22 December 2008

O Little Town of… Venezia

I have seen a great many things here that I will never ever forget. This is one of them – a beautifully detailed presepio (Christmas crèche scene, often with the surrounding town) that imagines the birth of Christ in Venice. It is currently being shown at the Chiesa della Maddalena, along with about a dozen other lovingly handcrafted nativity scenes from all over the world.

This lovely one is very deep and wide, covering about six square yards. The grey background gives the perfect illusion of endless winter sky. Apart from the stable scene there are several side streets where one can see the vendors and artisans that were (still are!) unique to Venice – the glass blower, the lace workers, the mask master, the makers of remi e forcole (oars and oarlocks), the gondola builders in their squero. And of course, the omnipresent cats and pigeons are there!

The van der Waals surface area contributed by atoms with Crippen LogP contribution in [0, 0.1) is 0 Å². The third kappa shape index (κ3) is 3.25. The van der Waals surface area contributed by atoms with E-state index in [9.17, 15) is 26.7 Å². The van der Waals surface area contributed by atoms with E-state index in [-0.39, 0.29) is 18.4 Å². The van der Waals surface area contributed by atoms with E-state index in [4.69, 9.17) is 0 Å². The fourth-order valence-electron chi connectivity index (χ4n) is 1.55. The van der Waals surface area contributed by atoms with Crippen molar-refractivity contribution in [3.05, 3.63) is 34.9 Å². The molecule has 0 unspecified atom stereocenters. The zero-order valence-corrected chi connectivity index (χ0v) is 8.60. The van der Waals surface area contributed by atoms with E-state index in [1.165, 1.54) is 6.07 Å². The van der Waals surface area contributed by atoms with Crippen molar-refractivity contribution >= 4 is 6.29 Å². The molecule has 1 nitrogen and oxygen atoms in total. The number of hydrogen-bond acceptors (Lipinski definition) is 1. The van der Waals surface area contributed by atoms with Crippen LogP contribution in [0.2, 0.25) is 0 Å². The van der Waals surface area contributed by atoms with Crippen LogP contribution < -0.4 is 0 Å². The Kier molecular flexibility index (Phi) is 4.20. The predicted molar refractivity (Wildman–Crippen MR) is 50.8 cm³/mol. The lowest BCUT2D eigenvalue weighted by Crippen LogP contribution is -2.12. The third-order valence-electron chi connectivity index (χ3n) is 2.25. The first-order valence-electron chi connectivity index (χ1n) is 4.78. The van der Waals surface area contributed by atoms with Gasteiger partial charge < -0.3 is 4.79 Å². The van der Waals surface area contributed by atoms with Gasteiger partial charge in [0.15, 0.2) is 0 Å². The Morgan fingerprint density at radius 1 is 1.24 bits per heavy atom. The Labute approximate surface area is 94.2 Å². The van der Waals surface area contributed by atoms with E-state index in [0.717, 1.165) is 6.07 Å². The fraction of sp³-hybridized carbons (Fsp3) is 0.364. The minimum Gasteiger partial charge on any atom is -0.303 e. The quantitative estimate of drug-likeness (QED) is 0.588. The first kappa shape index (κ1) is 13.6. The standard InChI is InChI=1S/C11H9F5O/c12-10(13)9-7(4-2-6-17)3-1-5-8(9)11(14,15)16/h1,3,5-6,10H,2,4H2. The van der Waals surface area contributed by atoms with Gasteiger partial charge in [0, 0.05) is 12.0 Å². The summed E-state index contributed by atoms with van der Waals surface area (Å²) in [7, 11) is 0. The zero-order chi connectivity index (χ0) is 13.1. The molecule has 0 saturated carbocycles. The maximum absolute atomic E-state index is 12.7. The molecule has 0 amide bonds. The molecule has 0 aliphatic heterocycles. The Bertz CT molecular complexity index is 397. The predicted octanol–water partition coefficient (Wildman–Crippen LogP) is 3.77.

All the little figures populating La Serenissima, rich or poor, are dressed in perfect miniature costumes, with real hairstyles and finely-detailed accessories. There is even a pair of Carnevale revelers in mask and costume. Most handsome are the three wise men, one of whom is the Doge himself. He watches solemnly as his little pageboy offers the infant Jesus a red velvet corno (traditional horn-shaped cap of the Doge).

In the distance one can see Rialto Bridge and the Campanile, as well as the familiar turban-style Venetian chimneypots. In the glassy Grand Canal water, gondole con felze (gondolas with privacy cabins attached) float. The leaded windows of the palazzi (palaces) are aglow with warm yellow firelight. The rooftops of the more modest case (houses) have roughly-built altane (little wooden decks used for sunning and bleaching the hair) and clean laundry hanging on poles. (Click the pic to see these things better.)

Italian people lavish much time and attention on the details of the presepi they create. Young and old alike try their hand at the art. Materials and figurines and props appear in shops and kiosks early in November. One can spend a small fortune just stocking the tiny stores, increasing the herds, and improving the local landscape of these wee villages. This particular Christmas town was clearly a labor of great love. I wish I could tell its creator just how dazzled I am!